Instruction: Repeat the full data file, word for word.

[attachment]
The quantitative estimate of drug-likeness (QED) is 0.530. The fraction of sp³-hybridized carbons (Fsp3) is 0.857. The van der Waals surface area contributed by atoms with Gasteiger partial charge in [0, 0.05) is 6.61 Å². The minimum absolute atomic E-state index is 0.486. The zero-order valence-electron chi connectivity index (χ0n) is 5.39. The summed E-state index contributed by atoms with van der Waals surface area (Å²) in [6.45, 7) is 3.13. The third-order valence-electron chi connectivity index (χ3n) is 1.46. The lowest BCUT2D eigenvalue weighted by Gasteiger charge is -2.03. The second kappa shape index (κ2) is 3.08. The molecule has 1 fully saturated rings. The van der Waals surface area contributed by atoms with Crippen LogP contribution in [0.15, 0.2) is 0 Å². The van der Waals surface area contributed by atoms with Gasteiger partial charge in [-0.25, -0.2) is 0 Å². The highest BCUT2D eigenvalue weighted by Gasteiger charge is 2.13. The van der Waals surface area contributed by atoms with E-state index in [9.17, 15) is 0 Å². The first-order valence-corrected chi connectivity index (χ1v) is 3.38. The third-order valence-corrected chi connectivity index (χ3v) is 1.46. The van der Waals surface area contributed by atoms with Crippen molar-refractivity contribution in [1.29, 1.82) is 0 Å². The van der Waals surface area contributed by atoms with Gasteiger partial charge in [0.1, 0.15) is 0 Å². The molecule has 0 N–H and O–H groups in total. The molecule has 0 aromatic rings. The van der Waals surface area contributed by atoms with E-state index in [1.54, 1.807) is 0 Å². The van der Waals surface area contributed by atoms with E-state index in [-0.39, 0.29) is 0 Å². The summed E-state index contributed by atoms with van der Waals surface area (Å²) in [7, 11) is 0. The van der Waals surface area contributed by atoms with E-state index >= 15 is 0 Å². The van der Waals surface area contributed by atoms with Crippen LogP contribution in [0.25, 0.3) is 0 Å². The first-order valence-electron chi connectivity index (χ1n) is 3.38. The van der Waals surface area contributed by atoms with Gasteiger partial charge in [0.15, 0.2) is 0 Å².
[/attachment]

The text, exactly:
The quantitative estimate of drug-likeness (QED) is 0.530. The fraction of sp³-hybridized carbons (Fsp3) is 0.857. The van der Waals surface area contributed by atoms with Gasteiger partial charge in [0, 0.05) is 6.61 Å². The minimum absolute atomic E-state index is 0.486. The zero-order valence-electron chi connectivity index (χ0n) is 5.39. The summed E-state index contributed by atoms with van der Waals surface area (Å²) in [6.45, 7) is 3.13. The third-order valence-electron chi connectivity index (χ3n) is 1.46. The lowest BCUT2D eigenvalue weighted by Gasteiger charge is -2.03. The second kappa shape index (κ2) is 3.08. The molecule has 1 fully saturated rings. The van der Waals surface area contributed by atoms with Crippen LogP contribution in [0.15, 0.2) is 0 Å². The van der Waals surface area contributed by atoms with Gasteiger partial charge in [-0.25, -0.2) is 0 Å². The highest BCUT2D eigenvalue weighted by Gasteiger charge is 2.13. The van der Waals surface area contributed by atoms with E-state index in [9.17, 15) is 0 Å². The first-order valence-corrected chi connectivity index (χ1v) is 3.38. The third-order valence-corrected chi connectivity index (χ3v) is 1.46. The van der Waals surface area contributed by atoms with Crippen molar-refractivity contribution in [1.29, 1.82) is 0 Å². The van der Waals surface area contributed by atoms with Gasteiger partial charge in [0.1, 0.15) is 0 Å². The molecule has 0 N–H and O–H groups in total. The molecule has 0 aromatic rings. The van der Waals surface area contributed by atoms with E-state index in [1.54, 1.807) is 0 Å². The van der Waals surface area contributed by atoms with E-state index in [-0.39, 0.29) is 0 Å². The summed E-state index contributed by atoms with van der Waals surface area (Å²) in [7, 11) is 0. The van der Waals surface area contributed by atoms with E-state index >= 15 is 0 Å². The van der Waals surface area contributed by atoms with Crippen LogP contribution in [0.25, 0.3) is 0 Å². The first-order valence-electron chi connectivity index (χ1n) is 3.38. The van der Waals surface area contributed by atoms with Gasteiger partial charge in [0.15, 0.2) is 0 Å².